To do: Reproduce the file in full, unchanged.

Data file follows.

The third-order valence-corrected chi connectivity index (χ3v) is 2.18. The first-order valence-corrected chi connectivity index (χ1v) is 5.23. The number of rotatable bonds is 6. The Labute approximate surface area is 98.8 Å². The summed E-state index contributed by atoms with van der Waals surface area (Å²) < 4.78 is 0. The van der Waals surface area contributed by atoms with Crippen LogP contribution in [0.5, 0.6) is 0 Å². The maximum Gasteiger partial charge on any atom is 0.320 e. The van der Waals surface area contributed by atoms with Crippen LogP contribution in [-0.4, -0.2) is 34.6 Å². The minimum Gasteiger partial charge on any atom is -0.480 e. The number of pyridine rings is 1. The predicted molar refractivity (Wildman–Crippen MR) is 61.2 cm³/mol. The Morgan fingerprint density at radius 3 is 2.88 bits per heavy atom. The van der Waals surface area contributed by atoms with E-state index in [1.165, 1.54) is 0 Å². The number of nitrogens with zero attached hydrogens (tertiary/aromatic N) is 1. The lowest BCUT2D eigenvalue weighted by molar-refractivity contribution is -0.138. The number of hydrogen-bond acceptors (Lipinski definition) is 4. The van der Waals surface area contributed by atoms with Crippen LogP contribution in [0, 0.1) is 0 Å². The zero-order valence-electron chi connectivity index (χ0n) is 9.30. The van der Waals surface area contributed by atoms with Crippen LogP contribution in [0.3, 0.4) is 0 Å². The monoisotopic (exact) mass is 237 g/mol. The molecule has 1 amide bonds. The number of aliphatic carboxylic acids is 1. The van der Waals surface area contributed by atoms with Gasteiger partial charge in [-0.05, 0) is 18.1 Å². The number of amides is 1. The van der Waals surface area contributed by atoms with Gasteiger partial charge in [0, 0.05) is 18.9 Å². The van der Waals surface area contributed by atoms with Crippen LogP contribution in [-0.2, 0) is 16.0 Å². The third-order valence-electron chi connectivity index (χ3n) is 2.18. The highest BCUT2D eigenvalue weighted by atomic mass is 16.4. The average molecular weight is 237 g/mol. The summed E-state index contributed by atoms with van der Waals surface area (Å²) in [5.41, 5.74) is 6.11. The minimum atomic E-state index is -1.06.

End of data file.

The third-order valence-corrected chi connectivity index (χ3v) is 2.18. The first-order valence-corrected chi connectivity index (χ1v) is 5.23. The number of rotatable bonds is 6. The Labute approximate surface area is 98.8 Å². The summed E-state index contributed by atoms with van der Waals surface area (Å²) < 4.78 is 0. The van der Waals surface area contributed by atoms with Crippen LogP contribution in [0.5, 0.6) is 0 Å². The maximum Gasteiger partial charge on any atom is 0.320 e. The van der Waals surface area contributed by atoms with Crippen LogP contribution in [-0.4, -0.2) is 34.6 Å². The minimum Gasteiger partial charge on any atom is -0.480 e. The number of pyridine rings is 1. The predicted molar refractivity (Wildman–Crippen MR) is 61.2 cm³/mol. The Morgan fingerprint density at radius 3 is 2.88 bits per heavy atom. The van der Waals surface area contributed by atoms with E-state index in [1.165, 1.54) is 0 Å². The number of nitrogens with zero attached hydrogens (tertiary/aromatic N) is 1. The lowest BCUT2D eigenvalue weighted by molar-refractivity contribution is -0.138. The number of hydrogen-bond acceptors (Lipinski definition) is 4. The van der Waals surface area contributed by atoms with Crippen LogP contribution in [0, 0.1) is 0 Å². The zero-order valence-electron chi connectivity index (χ0n) is 9.30. The van der Waals surface area contributed by atoms with Crippen LogP contribution in [0.3, 0.4) is 0 Å². The monoisotopic (exact) mass is 237 g/mol. The molecule has 1 amide bonds. The number of aliphatic carboxylic acids is 1. The van der Waals surface area contributed by atoms with Gasteiger partial charge in [-0.05, 0) is 18.1 Å². The number of amides is 1. The van der Waals surface area contributed by atoms with Gasteiger partial charge in [0, 0.05) is 18.9 Å². The van der Waals surface area contributed by atoms with Crippen LogP contribution in [-0.2, 0) is 16.0 Å². The third-order valence-electron chi connectivity index (χ3n) is 2.18. The highest BCUT2D eigenvalue weighted by atomic mass is 16.4. The average molecular weight is 237 g/mol. The summed E-state index contributed by atoms with van der Waals surface area (Å²) in [5.41, 5.74) is 6.11. The minimum atomic E-state index is -1.06.